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In the early decades of European integration the enforcement of EU competition law was highly centralised. Virtually all enforcement actions under Articles 101 and 102 TFEU were initiated by the European Commission.
More recently the enforcement of EU competition law has become less centralised - many would say even decentralised. In 2004, essentially in an effort to increase enforcement capacity in the wake of EU enlargement, the involvement of Member State competition authorities was significantly reinforced by national authorities being given power to pursue infringements of EU competition law largely on the basis of their domestic enforcement regimes.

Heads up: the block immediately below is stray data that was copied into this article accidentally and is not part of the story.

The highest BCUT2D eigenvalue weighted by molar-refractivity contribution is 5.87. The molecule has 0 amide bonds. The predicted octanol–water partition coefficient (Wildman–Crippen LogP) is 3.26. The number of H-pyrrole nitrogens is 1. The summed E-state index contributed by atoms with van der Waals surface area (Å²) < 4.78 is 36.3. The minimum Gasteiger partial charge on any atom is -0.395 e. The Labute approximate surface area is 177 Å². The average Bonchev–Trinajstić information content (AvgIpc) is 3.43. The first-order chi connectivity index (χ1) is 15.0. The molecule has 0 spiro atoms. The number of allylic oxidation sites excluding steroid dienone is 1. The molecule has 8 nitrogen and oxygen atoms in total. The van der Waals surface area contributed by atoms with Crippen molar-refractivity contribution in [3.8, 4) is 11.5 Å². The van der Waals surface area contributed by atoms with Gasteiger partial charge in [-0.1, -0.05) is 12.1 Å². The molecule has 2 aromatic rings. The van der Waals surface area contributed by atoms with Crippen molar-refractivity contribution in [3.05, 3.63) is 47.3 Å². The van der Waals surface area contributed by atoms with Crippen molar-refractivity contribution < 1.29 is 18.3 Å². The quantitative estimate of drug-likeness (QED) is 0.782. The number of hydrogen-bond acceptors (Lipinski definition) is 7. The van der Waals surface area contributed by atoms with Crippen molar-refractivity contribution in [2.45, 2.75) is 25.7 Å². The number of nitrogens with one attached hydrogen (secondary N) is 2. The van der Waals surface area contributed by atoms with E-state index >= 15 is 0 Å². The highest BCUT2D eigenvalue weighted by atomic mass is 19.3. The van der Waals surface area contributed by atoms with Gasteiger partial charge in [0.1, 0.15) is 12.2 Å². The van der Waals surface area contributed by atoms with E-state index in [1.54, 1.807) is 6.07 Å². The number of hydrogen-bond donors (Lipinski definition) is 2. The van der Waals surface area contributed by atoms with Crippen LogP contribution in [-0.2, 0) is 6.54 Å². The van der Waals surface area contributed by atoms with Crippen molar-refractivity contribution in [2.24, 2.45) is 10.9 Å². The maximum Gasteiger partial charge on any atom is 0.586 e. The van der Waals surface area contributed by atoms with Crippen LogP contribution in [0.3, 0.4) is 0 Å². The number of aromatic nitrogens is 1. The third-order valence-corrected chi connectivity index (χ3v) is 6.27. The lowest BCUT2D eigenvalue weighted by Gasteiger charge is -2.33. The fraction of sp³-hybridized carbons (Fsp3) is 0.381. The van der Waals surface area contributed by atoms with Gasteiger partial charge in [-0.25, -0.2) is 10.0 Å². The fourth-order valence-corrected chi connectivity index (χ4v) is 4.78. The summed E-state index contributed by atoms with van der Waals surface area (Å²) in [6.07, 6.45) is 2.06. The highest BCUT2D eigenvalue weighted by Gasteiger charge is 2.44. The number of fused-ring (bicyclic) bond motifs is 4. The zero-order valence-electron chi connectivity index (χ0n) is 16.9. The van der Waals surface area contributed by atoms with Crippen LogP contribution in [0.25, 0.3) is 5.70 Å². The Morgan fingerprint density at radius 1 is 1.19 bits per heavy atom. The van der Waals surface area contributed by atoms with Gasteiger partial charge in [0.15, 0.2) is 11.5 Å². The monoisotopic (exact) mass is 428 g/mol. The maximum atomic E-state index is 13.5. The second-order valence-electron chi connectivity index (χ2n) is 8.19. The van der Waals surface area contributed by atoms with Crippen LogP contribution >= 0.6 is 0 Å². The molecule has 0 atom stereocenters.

This combination of decentralisation and enforcement autonomy raises questions about the relationship between EU law and national law, as well as about the costs of enforcement.
This new book links these questions by analysing how competences in the area of sanctions are distributed between EU and national law, and how this influences the costs of enforcement.
The author's conclusions, which highlight the economic implications of the choices made by competition authorities, courts and legislators, will be of use to all the above in further developing EU competition policy. The PhD thesis on which this book is based was declared runner-up in the 2013 Concurrences Awards.